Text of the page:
Despite the numerous window covering options on the market today, drapes continue to represent a large segment of what most consumers select for use in their home. There are several reasons why drapes are a desirable and smart choice: 1) Privacy – Drapes provide superior privacy because they enable you to literally close the world out. Mini blinds and vertical blinds all have multiple “open gaps” where people can see into your home or room if they are so inclined. Whereas when you close a drape there are no openings or gaps. 2) Insulation – Drapes absolutely guarantee the very best insulation value equally for both winter cold and summer heat. Windows are the central point in a room where air escapes or enters. Most experts in residential insulation agree that drapes, particularly lined drapes, consistently deliver the best insulation of any window covering. Their rating value is as high as 50 % plus with blinds only offering about 10 % insulation.
Why should you care about the insulation of your home?
Well, as you know, heating and air conditioning costs can be quite expensive; and they are steadily increasing with no end in sight. But, just as importantly for some folks is the feeling of comfort a well insulted window can create for your family. 3) “Cozy factor” – although this may sound like a joke it isn’t; blinds, verticals, and even those extremely expensive shutters all are consider to be hard coverings and as such seem to many people cold and office like in appearance. However, drapes are soft, warm, and inviting thereby making you and your guests feel comfortable. 4) Cleanability - drapes simply show dust and dirt a lot less than any other type of window covering. Unless you are in the mood to repetitively clean, always stick with drapes for your home. You can get away with cleaning your drapes every few years “if you want to “because you actually may never need to clean them. But, with hard and slick surfaces like blinds, they seem to constantly show dust and look dirty. 5) Longest lasting – no other window covering lasts longer than a drape. A lined drape can last ten to fifteen years or longer! You can’t beat that with anything else. These are just a few of the reasons why buying drape makes sense and can actually save you money with utility costs, cleaning expense and time, and superior durability that prevents damage and replacement costs.
What is the best color or style to choose for a drape?
Ultimately, it is a matter of personal taste and preference. But, here are a few helpful tips: First, try to pick a color and style that complements the room’s décor and color scheme. For example, if you have a lot of antique or vintage furniture, it is probably not a good idea to pick a contemporary drape style. You would instead want to use a more traditional looking drape. Second, when possible, try to stay with a neutral color drape. The reason is that a neutral color drape will often allow you to later change the furniture or even wall color and not have to replace the window treatment again. A neutral color drape blends in with almost anything. So, consider off white fabrics, whites, earth tones, etc.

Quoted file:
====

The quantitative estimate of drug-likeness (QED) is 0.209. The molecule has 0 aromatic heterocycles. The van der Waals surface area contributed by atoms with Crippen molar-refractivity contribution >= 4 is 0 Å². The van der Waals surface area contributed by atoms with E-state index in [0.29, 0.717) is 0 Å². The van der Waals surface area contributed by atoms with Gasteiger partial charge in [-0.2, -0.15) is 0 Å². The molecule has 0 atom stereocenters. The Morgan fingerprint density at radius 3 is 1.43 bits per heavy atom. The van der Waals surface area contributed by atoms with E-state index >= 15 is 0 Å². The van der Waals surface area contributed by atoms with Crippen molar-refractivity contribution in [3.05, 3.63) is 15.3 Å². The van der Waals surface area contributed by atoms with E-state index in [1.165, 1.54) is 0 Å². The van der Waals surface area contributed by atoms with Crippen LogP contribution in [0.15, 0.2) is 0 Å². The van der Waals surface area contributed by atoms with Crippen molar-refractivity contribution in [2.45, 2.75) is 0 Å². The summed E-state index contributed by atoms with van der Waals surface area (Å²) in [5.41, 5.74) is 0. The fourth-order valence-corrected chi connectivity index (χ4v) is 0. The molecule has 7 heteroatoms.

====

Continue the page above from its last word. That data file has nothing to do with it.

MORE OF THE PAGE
Can you wash drapes in a washing machine?
Sometimes you can wash drapes, but, it is generally not advisable. Unless the drape you own has a cotton/polyester or polyester composition, you probably should not wash it. Dry cleaning is a gentle approach to cleaning although you should only do it if necessary and every few years if needed. Oftentimes, you can just spot clean a drape with gentle cleaner or detergent, of course, depending on the fabric.
Why is buying your drapes directly from the manufacturer so important?
Anytime you can eliminate or cut out the middle person, you are frequently far better off for several reasons. Cost savings is probably the main reason to try and buy directly from the manufacturer. Drapes are one of those items that can be greatly marked up by resellers, brokers, stores, and decorators. You can save hundreds of dollars off on each drape by purchasing directly from the manufacturer. Time efficiency is another reason to buy from the factory that makes drapes. As the manufacturer, you would often be shocked just how fast your drapes can be made; in many instances in as little as a few days (instead of weeks or months as stated by stores) Quality is also an important factor. A manufacturer has direct control over the quality of the products they make. It is easy to make a bad drape. There are tons of them on the market. However, it takes a great deal of commitment and focus to create a well made drape that will last you for years to come and attract unsolicited complements from your guests. Although they might initially look acceptable, they usually do not hang well or last long. The “buck stops” with the person who makes them so try to always deal directly with the manufacturer yourself.
Can drapes be used for sound reduction?
Although all sound cannot be completely eliminated by drapes, outside noises can be greatly reduced and dampened by adding a cloth lining to your drapes.